On Saturday afternoon I found myself wandering around a parking lot in Japan for the second time in as many weeks. Based on the number of people that were pouring through Intex Osaka to visit Auto Messe, I figured the parking lots would be full of cool and interesting vehicles to see.
It was an assumption that quickly proved to be correct.
The roads and numerous parking lots that surrounded the show were overflowing with cars. With an event as big as Auto Messe, people from all sorts of automotive subcultures came out to enjoy the show.
Sure it might be faster and easier to avoid the traffic and ride the train to Auto Messe, but that's not the same as cruising over in your pride and joy.
While I spotted all types of cars as I hiked around, it was made obviously clear that the people of the Kansai area have a strong affinity for VIP cars. Many of these VIP sedans would have looked right at home inside the halls of Auto Messe. This late model Nissan Fuga was one of those cars.
It was slammed over a set of BBS LMs for a timeless VIP look. Also note the enormous Impul brakes.
Yes that's a lavender Honda CR-Z, and one that sees lots of track use based on the roll cage, tow hook, and bumper intake.
The good good old JZS161 Aristo is still a massively popular VIP platform. I counted dozens as I made my way around.
This kind of looks like something Batman might drive after he has a couple of kids…
How about a a Toyota MR-S Super GT replica? Looks like it's pretty well done.
The European-influenced looks of the K12 Nissan March lend well to this sort of dress up style.
Of course there were lots of modified Honda street cars to be found. This is Osaka after all.
While I only spotted one AE86 inside of Osaka Auto Messe (the Up Garage D1 car), there were several to be seen in the parking lots.
I love the simple, slightly boxy looks of JDM minivans like the Toyota Voxy.
The same goes for the Honda Step Wgn. Besides being great candidates for dress up modification, these vans offer tons of interior space in a small package.
Here we have a Mitsubishi Legnum looking ready for business thanks to a set of Volk wheels, huge Endless brakes, and Recaro sets – among other things.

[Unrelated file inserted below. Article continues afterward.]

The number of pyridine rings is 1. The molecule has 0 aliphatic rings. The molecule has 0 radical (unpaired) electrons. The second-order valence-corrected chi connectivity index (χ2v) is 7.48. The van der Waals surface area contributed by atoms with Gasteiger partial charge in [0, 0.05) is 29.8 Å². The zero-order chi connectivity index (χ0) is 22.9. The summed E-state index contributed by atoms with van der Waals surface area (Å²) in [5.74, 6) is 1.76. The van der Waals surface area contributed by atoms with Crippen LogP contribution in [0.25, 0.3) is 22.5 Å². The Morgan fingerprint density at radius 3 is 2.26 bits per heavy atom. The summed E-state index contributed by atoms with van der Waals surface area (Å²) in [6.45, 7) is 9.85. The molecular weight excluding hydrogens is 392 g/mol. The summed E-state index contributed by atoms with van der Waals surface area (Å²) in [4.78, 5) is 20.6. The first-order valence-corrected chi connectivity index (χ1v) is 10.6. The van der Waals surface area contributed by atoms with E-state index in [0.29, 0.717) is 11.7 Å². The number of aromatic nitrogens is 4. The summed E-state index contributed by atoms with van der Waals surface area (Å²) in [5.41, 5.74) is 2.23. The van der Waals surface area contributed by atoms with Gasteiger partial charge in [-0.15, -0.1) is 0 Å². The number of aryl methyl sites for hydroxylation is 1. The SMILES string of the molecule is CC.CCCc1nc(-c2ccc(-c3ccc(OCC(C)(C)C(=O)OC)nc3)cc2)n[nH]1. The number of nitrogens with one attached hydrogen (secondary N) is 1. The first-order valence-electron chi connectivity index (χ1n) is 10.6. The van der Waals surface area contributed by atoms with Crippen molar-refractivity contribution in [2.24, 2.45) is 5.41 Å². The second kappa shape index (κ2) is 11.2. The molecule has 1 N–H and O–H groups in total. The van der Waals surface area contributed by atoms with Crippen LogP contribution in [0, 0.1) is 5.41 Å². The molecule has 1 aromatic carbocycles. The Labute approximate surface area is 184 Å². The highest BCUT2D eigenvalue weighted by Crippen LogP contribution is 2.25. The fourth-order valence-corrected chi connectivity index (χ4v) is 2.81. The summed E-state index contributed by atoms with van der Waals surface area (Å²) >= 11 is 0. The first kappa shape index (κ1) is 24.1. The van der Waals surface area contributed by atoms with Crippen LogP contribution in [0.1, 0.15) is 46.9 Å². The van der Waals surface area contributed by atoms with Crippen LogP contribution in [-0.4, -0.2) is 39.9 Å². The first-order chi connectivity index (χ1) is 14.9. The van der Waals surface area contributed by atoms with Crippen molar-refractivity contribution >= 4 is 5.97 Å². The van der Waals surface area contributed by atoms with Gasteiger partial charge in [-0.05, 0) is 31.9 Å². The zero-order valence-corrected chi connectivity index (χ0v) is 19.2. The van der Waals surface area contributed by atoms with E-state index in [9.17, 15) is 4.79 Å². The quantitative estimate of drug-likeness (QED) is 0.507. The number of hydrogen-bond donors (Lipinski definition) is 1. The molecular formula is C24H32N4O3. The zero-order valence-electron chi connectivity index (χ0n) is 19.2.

Still need a wagon but want more of a VIP feeling? The Crown Estate is your car.
One more for the wagon fans – a Mazda Atenza, also known as the Mazda6 in other markets.
There's never a bad time for a Roadster.
DC2 Integra. This one looks like it sees plenty of "spirited" use.
The Toyota iQ one small car – even by Japanese standards. I spotted a few modified examples while in Osaka.
From small to giant. This lifted Ford van is something that would get plenty of looks even on American streets. Imagine what it's like in Japan.
Another Ford of an entirely different variety…
The one thing that's better than driving your own car to Auto Messe is coming with a few friends who own the same model.
Or in some cases, a whole bunch of friends who own similar vehicles. I wonder how early these guys had to arrive to claim that many spots?
While many of Japan's automotive styles can be seen worldwide, custom kei cars are pretty uncommon outside of the homeland.
More lowdown kei style. Can you dig it?
A perfect Odyssey.
C35 Laurel tucking lots of rim as it rolls down the street. It's stuff like this that makes Osaka such a fun place to be.
Elsewhere, I spotted a US market Toyota Tacoma pickup sitting in traffic. In California I probably wouldn't take a second glance at this, but it's strange to see one here. Toyota doesn't offer the Tacoma in Japan, but it can be had through private importers – at a significant cost. The owner obviously really wanted to drive this truck, and that's something you have to appreciate.
From a Toyota Truck to a Lancia Delta Integrale. Variety is indeed the spice of life.
What's the harm in posting another GT-R?
I'll wrap up with this E46 M3 equipped with TE37SLs.
There's more to share from the parking lots of Auto Messe, so expect to see that later in the week.